USB headset microphone picking up line/speaker output

Discussion in 'PC Hardware' started by Paul, Feb 17, 2013.

  1. Paul

    Paul Guest

    When you have two entirely different pieces of hardware, it's
    pretty hard for the signals to just meander from one piece of
    hardware to the other.

    How loud a person talks, can be a function of what they hear.
    And to stop people from shouting while wearing a headset, they
    sometimes mix some microphone signal, into the earphones.
    That's so the speaker will talk at a more normal level,
    and not exaggerate their speech.

    Your wiring would have to be particularly poorly shielded, for
    coupling between conductors with a large separation. I'd choose
    to believe it's a software trick instead. Like some mixer or
    sound driver, knows headphones are involved, and some
    mixing of input with output is required for better perceived
    ambient sound.

    Paul, Feb 17, 2013
    1. Advertisements

  2. Paul

    John Doe Guest

    Problem is... I'm using a Logitech headset microphone for
    sound/speech/command input. My computer does what I tell it to do.
    Unfortunately, seems that sometimes it hears sound that should be
    piped only through the speakers. I'm sure it's not hearing the sound
    coming from the speakers, it appears to be something in the circuitry.
    In other words... I use a USB headset microphone for speech input.
    Sound output is through speakers. But the system appears to be piping
    sound output into the headset microphone circuitry. This has happened
    with two different Logitech USB headsets.

    Seems that the problem occurs even when the speakers are muted.

    I might try a spare soundblaster audigy sound card, using the speaker
    out from that instead of from the built-in sound. Somehow, maybe that
    won't interfere with the USB microphone input.

    Not that it matters, but... I'm using Windows Speech Recognition and
    Vocola for voice-activated scripting, in Windows 8.

    John Doe, Feb 17, 2013
    1. Advertisements

  3. Paul

    Flasherly Guest

    Most newer boards offer AEC for echo cancellation to gamer forum
    taunts or service site relays on copper multiplexes and satellite
    telephony. Can be a pain without it on telephones for the receiver
    listening to a computer, as the mic and speaker balance may sound good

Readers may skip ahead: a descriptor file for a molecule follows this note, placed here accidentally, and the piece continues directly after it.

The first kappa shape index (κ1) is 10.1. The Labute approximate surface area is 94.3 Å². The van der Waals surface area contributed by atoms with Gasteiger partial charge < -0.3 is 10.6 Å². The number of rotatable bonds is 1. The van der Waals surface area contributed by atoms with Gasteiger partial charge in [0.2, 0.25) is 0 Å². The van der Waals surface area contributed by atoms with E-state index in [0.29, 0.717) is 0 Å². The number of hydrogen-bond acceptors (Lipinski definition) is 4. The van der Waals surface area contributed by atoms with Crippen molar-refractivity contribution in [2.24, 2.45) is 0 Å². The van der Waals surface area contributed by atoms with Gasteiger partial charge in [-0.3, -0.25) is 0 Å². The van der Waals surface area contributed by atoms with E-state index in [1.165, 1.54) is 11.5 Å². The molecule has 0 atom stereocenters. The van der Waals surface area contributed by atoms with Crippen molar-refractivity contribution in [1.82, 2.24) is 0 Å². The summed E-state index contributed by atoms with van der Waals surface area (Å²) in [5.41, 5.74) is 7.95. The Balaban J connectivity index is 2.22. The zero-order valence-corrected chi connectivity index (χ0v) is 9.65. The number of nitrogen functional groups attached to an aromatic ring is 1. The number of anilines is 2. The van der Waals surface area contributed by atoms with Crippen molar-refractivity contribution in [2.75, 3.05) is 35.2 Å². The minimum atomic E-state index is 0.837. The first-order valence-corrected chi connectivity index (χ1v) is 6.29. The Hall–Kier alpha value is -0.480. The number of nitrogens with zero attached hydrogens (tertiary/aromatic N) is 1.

to the computer operator, encompassing both parties transmission and
    reception, but horrible to listen to for the receiver only. AEC
    effectively knocks out the computer speakers from feeding back into
    the mic.
    Flasherly, Feb 17, 2013
  4. Paul

    John Doe Guest

    I appreciate the feedback, y'all.

    The problem doesn't exist using the same USB headset microphones in
    Windows XP with Dragon Naturally Speaking.

    In windows of old, sound properties included sliders for various
    recording sources. The choice of recording source sometimes included
    WAV output.

    Another weird thing is that the very same WAV sounds can be played at
    the same volume from the file manager, without interfering with speech
    recognition input. The problem occurs only during script playback when
    using those sounds as queues.

    Vocola voice activated scripting uses this command.

    RunProgram("D:\files\wav\special effects\boop.wav")

    Apparently that just opens the file using the assigned program. But I
    suspect it could be somehow related. Lousy lead, but that's about it.

    I'll try plugging in the sound card. If that don't work, oh well, I'll
    definitely post the fix if and when I find it. I use sounds regularly
    for script playback.
    John Doe, Feb 18, 2013
  5. Paul

    John Doe Guest

    It's not speaker output feeding back through the microphone, the
    feedback happens when the speakers are muted. But it's inconsistent. I
    think it changes when I run a voice activated script. So I think it
    has to do with Windows Speech Recognition and maybe Vocola. For some
    strange reason, WSR starts (and stops) listening to WAV output as well
    as microphone input. I suppose it's a bug in WSR, but conceivably it
    could have to do with Vocola.
    John Doe, Feb 18, 2013
  6. Paul

    John Doe Guest



    For the record. According to Eric from an Windows Speech Recognition
    web group/forum...

    This is the echo cancellation from the audio object. Disable it by
    making this DWORD value and setting it to 0, in the registry.


    The registry key AudioFeatures didn't even exist, but adding that
    setting appears to stop the interference. Disabling echo
    cancellation solves a problem that looks like echo. Strange but
    John Doe, Mar 13, 2013
    1. Advertisements

Ask a Question

Want to reply to this thread or ask your own question?

You'll need to choose a username for the site, which only take a couple of moments (here). After that, you can post your question and our members will help you out.